"One of the things we're talking about with potential partners is the ability to identify the mavens in the network," Greene says. "So, within a particular social group in our site, we can find out who's influencing the crowd."

As Trusted Opinion continues to expand its scope -- both in categories and applications -- these "mavens" will no doubt be of great interest to marketers looking for more-targeted opportunities.


Expo TV 
Expo TV takes word of mouth literally. In fact, if a product review doesn't come directly from the mouth of the reviewer, it doesn't make it onto Expo's website. That mouth has to be visible, too; every video review must show the reviewer's face. The resulting reviews, says cofounder Daphne Kwon, are much more personal and move viewers in ways written reviews simply can't. Including the way brands most want to move them -- in the direction of a purchase decision.

"We have a very high clickthrough rate to buy on our video product pages," says Kwon. "It can go up to over 10 percent for certain categories of goods."

Kwon recalls the days when reviewers weren't required to show their faces, describing the faceless videos as rather "spooky" because of their anonymity. "Knowing that your face is on, you become a lot more responsible for what you're saying, because now it's you," she explains. "We're capturing what we think is really authentic, backed up by the fact that it's an individual with the kind of bravery to say, 'Yes, this is me; this is the stuff I own and this is what I think about it.'"

Unlike sites that concentrate on viral video, Expo's focus is on building a library of video reviews on a wide array of products. Reviewers are part of an online community with social-networking features like the ability to leave comments, vote on reviews and earn "badges" for outstanding reviews. Anyone can submit a review for a product they've purchased and want to tell others about, which includes telling them to steer clear of that product. Although, according to Kwon, 85 percent of Expo's reviews are positive. She attributes this high percentage to the fact that, if a person is willing to go to all the trouble of taping and submitting a review, it's usually to endorse something they like.

To encourage quality reviews -- "quality" defined by Kwon as valuable information or good production value -- Expo offers cash incentives, but only $5 or $10 per review, with an annual limit of a couple hundred dollars per reviewer. But Kwon insists that incentivizing for quality doesn't diminish a review's authenticity. In fact, she believes it results in more authenticity from reviewers because, "They feel like they're doing something of value and that we value it."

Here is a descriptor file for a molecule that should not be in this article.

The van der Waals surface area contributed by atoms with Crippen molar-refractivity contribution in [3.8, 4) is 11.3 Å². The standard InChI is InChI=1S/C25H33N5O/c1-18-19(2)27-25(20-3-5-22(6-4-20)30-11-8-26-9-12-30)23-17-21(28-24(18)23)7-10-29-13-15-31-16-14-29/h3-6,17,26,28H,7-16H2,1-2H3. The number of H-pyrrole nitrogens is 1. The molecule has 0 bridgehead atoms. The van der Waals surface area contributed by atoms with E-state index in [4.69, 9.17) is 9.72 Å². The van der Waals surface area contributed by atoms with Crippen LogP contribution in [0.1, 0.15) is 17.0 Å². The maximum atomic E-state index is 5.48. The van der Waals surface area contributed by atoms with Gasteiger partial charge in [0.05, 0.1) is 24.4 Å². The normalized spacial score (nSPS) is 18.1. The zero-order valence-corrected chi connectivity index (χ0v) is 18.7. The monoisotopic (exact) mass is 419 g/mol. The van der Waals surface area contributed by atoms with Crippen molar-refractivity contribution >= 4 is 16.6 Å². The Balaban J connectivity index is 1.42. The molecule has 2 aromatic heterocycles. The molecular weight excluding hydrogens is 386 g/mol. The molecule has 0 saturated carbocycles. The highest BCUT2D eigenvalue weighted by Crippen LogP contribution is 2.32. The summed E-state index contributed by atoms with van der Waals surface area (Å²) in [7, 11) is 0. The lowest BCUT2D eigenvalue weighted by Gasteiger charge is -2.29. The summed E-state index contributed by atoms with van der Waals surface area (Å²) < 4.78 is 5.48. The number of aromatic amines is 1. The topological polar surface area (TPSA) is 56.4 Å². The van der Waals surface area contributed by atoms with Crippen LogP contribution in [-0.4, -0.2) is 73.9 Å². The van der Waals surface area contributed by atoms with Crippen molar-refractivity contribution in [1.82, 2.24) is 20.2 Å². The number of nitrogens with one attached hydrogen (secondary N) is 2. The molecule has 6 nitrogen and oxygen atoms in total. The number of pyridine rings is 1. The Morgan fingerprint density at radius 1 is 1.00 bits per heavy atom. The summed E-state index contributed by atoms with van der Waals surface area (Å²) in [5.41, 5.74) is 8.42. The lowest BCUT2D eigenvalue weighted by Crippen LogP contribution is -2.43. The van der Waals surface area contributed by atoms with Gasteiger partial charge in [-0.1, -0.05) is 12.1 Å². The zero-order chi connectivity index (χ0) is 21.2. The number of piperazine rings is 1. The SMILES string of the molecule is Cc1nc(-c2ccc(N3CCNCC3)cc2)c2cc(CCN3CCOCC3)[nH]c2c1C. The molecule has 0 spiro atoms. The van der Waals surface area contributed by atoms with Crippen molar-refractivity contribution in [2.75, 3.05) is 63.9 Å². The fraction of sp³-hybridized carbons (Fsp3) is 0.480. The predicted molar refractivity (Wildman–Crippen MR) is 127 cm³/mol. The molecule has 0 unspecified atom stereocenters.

Authenticity is crucial to Expo's success not just in helping consumers make purchase decisions, but also in getting brands involved. Kwon believes there's no better way for brands to learn how consumers feel about their products than to listen to what they have to say -- and become part of the discussion. A lot of brands are doing just that, including major players like Procter & Gamble.

"Our change-the-world scenario is getting brands to recognize and listen to our community of consumers who've purchased their goods," says Kwon. "We want them to respond to criticisms. We want them to thank people for posting a review, positive or negative."


Passenger bills itself as "the leader in on-demand customer collaboration." The company specializes in facilitating discussions between consumers and brands -- the likes of Coke, Chrysler, Apple and adidas -- by establishing private social networks that allow its clients to listen to and "co-innovate" with their customers.

"What this means," explains Justin Cooper, who cofounded the company with Andrew Leary, "is that you have an ongoing dialogue with the people who ultimately help you shape the brand, through our online community platform." This dialogue enables brands to harvest ideas from outside their corporate walls, while giving consumers a sense of ownership of the process. Cooper cites an example of a television network collaborating with an online community about a series. The network gets valuable viewer input to help shape the series, and the community members get to view content before it's aired and be a part of the creative process. "This is really co-creation manifested into its deepest level," says Cooper.  

Passenger doesn't actually build the online community (or communities) for a client; it designs the experience and configures its platform to meet the client's objectives. The client itself invites participants to join, usually from an internal database. A typical community averages around 2,000 people, and members must participate in the discussion to maintain their eligibility. This creates a sense of exclusivity to encourage member activity, but no tangible rewards or incentives of any kind are offered to members. Cooper believes incentivizing participation dilutes the quality of the feedback clients receive because consumers participate for the wrong reasons. "If you're having to give someone gift cards or cash or prizes or any sort of tangible incentives," he argues, "then you're probably off on the wrong foot."

Along with its platform, which gets updated with enhancements about every six weeks, Passenger also offers several client services, including community management, strategic direction and reporting. This full-service approach, Cooper explains, provides Passenger's clients with all the tools they need to broaden their perspective -- so they don't leave potentially valuable opportunities on the table.

"By broadening your prospective, you can get really great input from people you may not have thought would be able to provide you that input... We say, open up the conversation and have it. Then, if there are specific things you're looking for, go filter the conversation against those things later."

Like each of the other firms highlighted in this piece, positive client feedback is an important part of Passenger's own success. "Critically important," says Cooper. "We don't spend any money in outbound marketing."

The fact that these subject-matter experts rely primarily on word of mouth to market their own services may be the most compelling argument as to its effectiveness. 


Sean P. Egen is a freelance writer.